How two airlines' IT systems became one

When airlines Go and easyJet merged, IT manager Blair Stewart was told to cherry-pick the best from each business. But he had...

When airlines Go and easyJet merged, IT manager Blair Stewart was told to cherry-pick the best from each business. But he had just 12 months to complete the job

Merging two companies takes seconds to announce, but a lot longer to achieve. IT manager Blair Stewart was given 12 months to integrate IT when the two low-cost airlines easyJet and Go merged in August last year.

The £374m merger consolidated two competitors in the market, creating an airline that was double the size of the separate businesses, and promised an even lower cost base thanks to economies of scale. Moreover, said Stewart, who was IT manager at Go before the merger, there was uncanny synergy between Go and easyJet, with little overlap of routes and airports, and both were dedicated to low-cost business models.

There was also, he said, the same kind of synergy when it came to the airlines' IT. Although both spent several millions of pounds a year on IT, this was less than 2% of revenue and other airlines spend 4%-6% on IT. In addition Go and easyJet had Wintel architectures with about 1,000 PCs in total.

"In some cases we had exactly the same systems and we just told the vendors to plug them together," said Stewart.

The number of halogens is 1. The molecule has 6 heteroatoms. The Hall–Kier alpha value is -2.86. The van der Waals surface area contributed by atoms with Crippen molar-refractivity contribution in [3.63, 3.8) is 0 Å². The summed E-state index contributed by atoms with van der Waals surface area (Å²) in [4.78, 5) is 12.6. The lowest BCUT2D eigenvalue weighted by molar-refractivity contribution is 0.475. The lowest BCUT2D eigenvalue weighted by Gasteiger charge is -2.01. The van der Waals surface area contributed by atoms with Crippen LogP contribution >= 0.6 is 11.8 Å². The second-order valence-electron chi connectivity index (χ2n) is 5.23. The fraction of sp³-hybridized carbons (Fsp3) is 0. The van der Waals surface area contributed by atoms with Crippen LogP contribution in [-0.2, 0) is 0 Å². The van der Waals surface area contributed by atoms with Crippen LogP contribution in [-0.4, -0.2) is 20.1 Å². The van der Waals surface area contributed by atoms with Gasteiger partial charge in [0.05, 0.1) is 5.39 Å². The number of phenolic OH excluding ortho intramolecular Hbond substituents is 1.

There were differences between the two airlines' approach to IT. The younger airline Go, for instance, had an IT strategy of centralisation and outsourcing, such as its website development, focusing on an efficient infrastructure, whereas easyJet favoured bespoke IT systems, which were maintained in-house, and was more decentralised.

EasyJet had also developed a computer reservation system specifically to gain a competitive edge, rather than use the dominant third-party system most low-cost airlines used.

The different approaches to IT meant that the merged company could adopt an integration strategy of cherry-picking the best of Go's and easyJet's systems.

Stewart said the selection process was a case-by-case choice of which ones to keep. "By and large we went for the easyJet business systems and some of the Go infrastructure. Some systems were kept on a make-do basis and now, 12 months later, we are looking to replace them."

However, some systems simply could not cope with the doubled volume they were now expected to handle, instead of the 25% annual growth which is the norm for each airline. "Some vendors were confident their systems could cope, but they could not," he said.

Scalability became a key issue for what to keep and what to replace. Replacements, such as a new wide area network for the data circuits, meant spending money, but others served to contribute to the expected merger cost-savings.

The area where Stewart was able to save most money almost immediately was in voice comms. "We added the airlines' voice traffic and rushed out a tender for the combined volume, getting revised rates that were significantly lower," he said.

In all, Stewart is confident that the merger has reduced the combined IT spend by between 10% and 20%. "We have merged everything that counts and met the final milestone. We have driven costs down below what they were before," he said. "Mergers are just about unheard of for low-cost airlines. We are now far, far more prepared for the future."

Lessons drawn from merging Go's and easyJet's IT systems       

Find out as much about the other company as early as possible